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Julia Becher

Research project

Exploring the artefactual record of feasting during the Orcadian Late Neolithic 


Oliver Craig

Martine Regert


European Union's Horizon 2020 research and innovation programme under grant agreement ChemArch No 956351


Summary of research project:

My PhD project within the ChemArch network (ESR9) aims to investigate the function of numerous ceramics from the Ness of Brodgar UNESCO world heritage site, Orkney, Scotland, using Organic Residue Analysis (ORA). The project intends to explore the use of Neolithic ceremonial complexes by comparing pottery of large-scale communal feasting with the more day-to-day use of vessels for storage, cooking and food consumption. The extraction of lipids using GC-MS and GC-c-IRMS is a powerful tool in order to understand pottery use beyond purely typological grounds. Other find categories will be included to contextualize the ORA results on a spatial and chronological scale. 


My main research topics focus on the archaeology of sub-Saharan Africa and Central Europe with an emphasis on hunter-gatherers, pastoralists, and early farmers by comparing research data on lithic technology, subsistence patterns, organic artefacts, ceramic typology, and the ethnographic record. During my studies in Tuebingen I participated in a large number of different projects, including Sibudu Cave, Umbeli Belli and Iron Pig Shelter in South Africa, Hohle Fels,  Vogelherd, Schöningen in Germany, Sefunim Cave in Israel, Lobamba National Museum in eSwatini, and Mumba Cave in Tanzania.

Since 2017, I was employed at the ORA lab in Tuebingen under the direction of Dr Cynthianne Spiteri. I received extensive training in the analysis of lipids originating from archaeological and modern reference samples (GC-MS and GC-c-IRMS). Furthermore, I received training by Dr Stephen Buckley in human dental calculus analysis (TD/Py-GC-MS). Since March 2021, I was employed at the Biogeology lab, supervised by Prof. Dr Hervé Bocherens, receiving training in the study of δ15N through compound specific isotopic analysis (CSIA) of amino acids from bone collagen.

My dissertation focused on vessel use at Lydenburg Heads site, South Africa, dating to the Early Iron Age, using a combined approach of lipid biomarkers (GC-MS) and compound-specific isotope analysis (GC-c-IRMS). In addition to the microscale evidence, I conducted a detailed review of botanical and zoological data in the study area. This MA project is the first ORA study on early farming pottery in southern Africa. The project was supervised by Dr Cynthianne Spiteri (University of Tuebingen/University of Turin) and Dr Alex Schoeman (University of the Witwatersrand). Dr Gavin Whitelaw (Chief Curator, KwaZulu-Natal Museum), Dr Stephen Buckley (University of Tuebingen/University of York), and Jean-Pierre Celliers (Curator, Lydenburg Museum) were collaborative research partners.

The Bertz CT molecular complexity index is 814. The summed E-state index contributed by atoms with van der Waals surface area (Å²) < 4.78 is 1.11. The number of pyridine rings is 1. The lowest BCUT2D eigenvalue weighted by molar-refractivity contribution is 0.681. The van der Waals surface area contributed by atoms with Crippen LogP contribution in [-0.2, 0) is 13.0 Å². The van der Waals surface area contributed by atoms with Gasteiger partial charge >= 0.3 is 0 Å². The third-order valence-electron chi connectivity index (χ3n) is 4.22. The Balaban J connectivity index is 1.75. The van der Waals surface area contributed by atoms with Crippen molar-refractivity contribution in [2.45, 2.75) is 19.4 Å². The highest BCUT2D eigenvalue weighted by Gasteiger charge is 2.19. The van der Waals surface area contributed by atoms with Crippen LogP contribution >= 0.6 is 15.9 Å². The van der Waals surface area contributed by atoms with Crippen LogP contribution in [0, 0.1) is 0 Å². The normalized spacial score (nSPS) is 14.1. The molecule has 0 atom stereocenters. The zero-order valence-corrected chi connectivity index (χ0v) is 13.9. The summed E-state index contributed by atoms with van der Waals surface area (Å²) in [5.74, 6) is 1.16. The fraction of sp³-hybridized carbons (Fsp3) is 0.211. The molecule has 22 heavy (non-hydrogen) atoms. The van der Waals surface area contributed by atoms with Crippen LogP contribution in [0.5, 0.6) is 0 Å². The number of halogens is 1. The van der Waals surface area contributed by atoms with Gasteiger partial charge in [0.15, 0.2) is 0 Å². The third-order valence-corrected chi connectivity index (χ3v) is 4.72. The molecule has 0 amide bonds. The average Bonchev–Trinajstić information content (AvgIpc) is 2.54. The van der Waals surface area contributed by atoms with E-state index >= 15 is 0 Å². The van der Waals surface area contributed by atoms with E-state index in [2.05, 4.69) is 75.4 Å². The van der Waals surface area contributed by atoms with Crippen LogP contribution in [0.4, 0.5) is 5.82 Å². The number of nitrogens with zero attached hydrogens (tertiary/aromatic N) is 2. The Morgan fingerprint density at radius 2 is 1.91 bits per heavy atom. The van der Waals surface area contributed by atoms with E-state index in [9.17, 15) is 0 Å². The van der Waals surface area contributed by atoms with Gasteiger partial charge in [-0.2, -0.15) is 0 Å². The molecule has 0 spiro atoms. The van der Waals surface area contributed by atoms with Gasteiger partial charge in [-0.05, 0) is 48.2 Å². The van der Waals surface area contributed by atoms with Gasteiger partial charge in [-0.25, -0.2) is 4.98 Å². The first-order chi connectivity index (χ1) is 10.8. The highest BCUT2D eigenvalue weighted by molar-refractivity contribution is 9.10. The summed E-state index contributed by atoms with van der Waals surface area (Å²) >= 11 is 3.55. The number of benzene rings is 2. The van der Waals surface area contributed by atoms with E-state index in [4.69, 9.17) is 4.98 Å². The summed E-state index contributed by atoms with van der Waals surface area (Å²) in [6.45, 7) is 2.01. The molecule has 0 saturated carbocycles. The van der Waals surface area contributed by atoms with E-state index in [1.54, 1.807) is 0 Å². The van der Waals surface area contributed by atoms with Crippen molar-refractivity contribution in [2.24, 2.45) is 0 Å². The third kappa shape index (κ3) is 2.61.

Publications and Awards


Buckley, S., Power, R. C., Andreadaki-Vlazaki, M., Akar, M., Becher, J., Belser, M., Cafisso, S., Eisenmann, S., Fletcher, J., Francken, M., Hallager, B., Harvati, K., Ingman, T., Kataki, E., Maran, J., Martin, M. A. S., McGeorge, P. J. P., Milevski, I., Papadimitriou, A., Protopapadaki, E., Salazar-García, D. C., Schmidt-Schultz, T., Schuenemann, V. J., Shafiq, R., Stuijts, I., Yegorov, D., Yener, K. A., Schultz, M., Spiteri, C., Stockhammer, P. W., 2021. Archaeometric evidence for the earliest exploitation of lignite from the bronze age Eastern Mediterranean. Scientific Reports, 11, 24185.

Becher, J., 2019. Sipplingen (Lkr. Bodenseekreis). Eine Pfahlbaustation mit jahrzehntelanger Forschungsgeschichte. In: Plattform, Jahrbuch 25-27, 2016-18: 72-74.


Conference presentations

Becher, J., Spiteri, C., Schoeman, A., Whitelaw, G., Celliers, J.-P., 2021. A closer look at the pots. Investigating the overall cuisine of the Urewe and Kalundu occupation facies of Lydenburg Heads, South Africa, using GC/MS and GC-c-IRMS. SAfA 2021 - 25th Biennial Meeting: ‚African Archaeology – A 20:20 Vision for the Future’, oral presentation.

Becher, J., Schoeman, A., Buckley, S., Whitelaw, G., Celliers, J.-P., Spiteri, C., 2021. Secondary animal products in African societies. A case study from the Early Iron Age site of Lydenburg Heads, South Africa. EAA 2021, oral presentation.

Becher, J., Schoeman, A., Whitelaw, G., Celliers, J.-P., Buckley, S., Spiteri, C., 2021. Integrating lipid residue analysis into the faunal and botanical record of the Early Iron Age in South Africa. A pilot study conducted at Lydenburg Heads site using GC/MS and GC-c-IRMS. International and Interdisciplinary Conference on African Precolonial History: ‘Extracting the past from the present’, oral presentation.

Teaching and Impact

18.11.2021 Invited speaker, Tübinger Verein zur Förderung der Ur- und Frühgeschichtlichen Archäologie e.V. (TÜVA) lecture series. ‘Rethinking the Early Iron Age of southern Africa: from old pots to new perspectives.’

11.2021 Guest speaker in module ‘Biomolecular Archaeology’ by Dr Jennifer Harland, University of the Highlands and Islands. ‘A closer look at the pots. The application of biomolecular methods to archaeological material.’

10.2019 Invited speaker, Archaeology Lunchtime Seminar, University of the Witwatersrand. ‘Absence of evidence is not evidence of absence: Tracing hidden information using organic residue analysis’.

photo of Becher, Julia

Contact details

Julia Becher
Bioarch Office, Department of Archaeology
University of York
YO10 5DD